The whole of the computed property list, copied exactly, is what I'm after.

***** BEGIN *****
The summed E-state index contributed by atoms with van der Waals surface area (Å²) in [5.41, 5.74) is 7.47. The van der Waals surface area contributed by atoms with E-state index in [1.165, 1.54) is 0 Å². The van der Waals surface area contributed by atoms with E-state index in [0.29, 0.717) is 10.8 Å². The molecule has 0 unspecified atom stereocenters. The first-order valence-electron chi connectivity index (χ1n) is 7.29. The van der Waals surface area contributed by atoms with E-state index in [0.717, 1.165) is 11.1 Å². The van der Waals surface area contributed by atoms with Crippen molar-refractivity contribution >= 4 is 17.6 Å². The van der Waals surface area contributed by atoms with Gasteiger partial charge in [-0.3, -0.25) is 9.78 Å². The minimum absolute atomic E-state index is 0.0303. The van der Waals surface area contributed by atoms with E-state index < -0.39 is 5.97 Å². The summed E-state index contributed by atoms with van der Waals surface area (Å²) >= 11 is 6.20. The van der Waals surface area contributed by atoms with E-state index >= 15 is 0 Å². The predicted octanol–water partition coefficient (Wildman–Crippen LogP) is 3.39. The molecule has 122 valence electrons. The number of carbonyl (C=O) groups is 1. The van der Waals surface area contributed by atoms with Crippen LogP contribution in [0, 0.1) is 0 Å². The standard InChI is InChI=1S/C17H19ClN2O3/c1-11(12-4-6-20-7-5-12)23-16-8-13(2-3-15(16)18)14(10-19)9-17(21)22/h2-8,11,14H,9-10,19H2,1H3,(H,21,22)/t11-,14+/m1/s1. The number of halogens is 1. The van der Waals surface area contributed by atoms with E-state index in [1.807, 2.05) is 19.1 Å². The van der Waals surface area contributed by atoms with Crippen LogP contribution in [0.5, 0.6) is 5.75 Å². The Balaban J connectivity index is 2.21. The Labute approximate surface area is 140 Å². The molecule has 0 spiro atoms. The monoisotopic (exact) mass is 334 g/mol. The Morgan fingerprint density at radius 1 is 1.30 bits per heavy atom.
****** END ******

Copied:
The summed E-state index contributed by atoms with van der Waals surface area (Å²) in [5.41, 5.74) is 7.47. The van der Waals surface area contributed by atoms with E-state index in [1.165, 1.54) is 0 Å². The van der Waals surface area contributed by atoms with E-state index in [0.29, 0.717) is 10.8 Å². The molecule has 0 unspecified atom stereocenters. The first-order valence-electron chi connectivity index (χ1n) is 7.29. The van der Waals surface area contributed by atoms with E-state index in [0.717, 1.165) is 11.1 Å². The van der Waals surface area contributed by atoms with Crippen molar-refractivity contribution >= 4 is 17.6 Å². The van der Waals surface area contributed by atoms with Gasteiger partial charge in [-0.3, -0.25) is 9.78 Å². The minimum absolute atomic E-state index is 0.0303. The van der Waals surface area contributed by atoms with E-state index < -0.39 is 5.97 Å². The summed E-state index contributed by atoms with van der Waals surface area (Å²) >= 11 is 6.20. The van der Waals surface area contributed by atoms with E-state index >= 15 is 0 Å². The predicted octanol–water partition coefficient (Wildman–Crippen LogP) is 3.39. The molecule has 122 valence electrons. The number of carbonyl (C=O) groups is 1. The van der Waals surface area contributed by atoms with Crippen LogP contribution in [0, 0.1) is 0 Å². The standard InChI is InChI=1S/C17H19ClN2O3/c1-11(12-4-6-20-7-5-12)23-16-8-13(2-3-15(16)18)14(10-19)9-17(21)22/h2-8,11,14H,9-10,19H2,1H3,(H,21,22)/t11-,14+/m1/s1. The number of halogens is 1. The van der Waals surface area contributed by atoms with E-state index in [1.807, 2.05) is 19.1 Å². The van der Waals surface area contributed by atoms with Crippen LogP contribution in [0.5, 0.6) is 5.75 Å². The Balaban J connectivity index is 2.21. The Labute approximate surface area is 140 Å². The molecule has 0 spiro atoms. The monoisotopic (exact) mass is 334 g/mol. The Morgan fingerprint density at radius 1 is 1.30 bits per heavy atom.